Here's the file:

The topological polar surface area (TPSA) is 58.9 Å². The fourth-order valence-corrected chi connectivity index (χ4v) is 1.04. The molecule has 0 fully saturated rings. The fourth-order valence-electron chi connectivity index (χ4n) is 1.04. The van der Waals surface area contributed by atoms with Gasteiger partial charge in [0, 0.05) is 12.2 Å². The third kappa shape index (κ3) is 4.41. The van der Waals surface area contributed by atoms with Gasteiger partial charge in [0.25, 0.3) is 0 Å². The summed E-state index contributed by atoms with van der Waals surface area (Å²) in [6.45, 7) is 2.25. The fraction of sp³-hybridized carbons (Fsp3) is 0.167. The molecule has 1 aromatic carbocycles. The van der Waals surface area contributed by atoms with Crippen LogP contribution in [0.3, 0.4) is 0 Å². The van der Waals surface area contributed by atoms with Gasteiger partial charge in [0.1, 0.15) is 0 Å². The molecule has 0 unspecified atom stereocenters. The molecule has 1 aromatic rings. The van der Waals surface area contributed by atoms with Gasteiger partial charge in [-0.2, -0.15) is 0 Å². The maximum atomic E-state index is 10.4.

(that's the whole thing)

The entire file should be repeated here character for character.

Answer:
The topological polar surface area (TPSA) is 58.9 Å². The fourth-order valence-corrected chi connectivity index (χ4v) is 1.04. The molecule has 0 fully saturated rings. The fourth-order valence-electron chi connectivity index (χ4n) is 1.04. The van der Waals surface area contributed by atoms with Gasteiger partial charge in [0, 0.05) is 12.2 Å². The third kappa shape index (κ3) is 4.41. The van der Waals surface area contributed by atoms with Gasteiger partial charge in [0.25, 0.3) is 0 Å². The summed E-state index contributed by atoms with van der Waals surface area (Å²) in [6.45, 7) is 2.25. The fraction of sp³-hybridized carbons (Fsp3) is 0.167. The molecule has 1 aromatic carbocycles. The van der Waals surface area contributed by atoms with Crippen LogP contribution in [0.3, 0.4) is 0 Å². The van der Waals surface area contributed by atoms with Gasteiger partial charge in [0.1, 0.15) is 0 Å². The molecule has 0 unspecified atom stereocenters. The molecule has 1 aromatic rings. The van der Waals surface area contributed by atoms with Gasteiger partial charge in [-0.2, -0.15) is 0 Å². The maximum atomic E-state index is 10.4.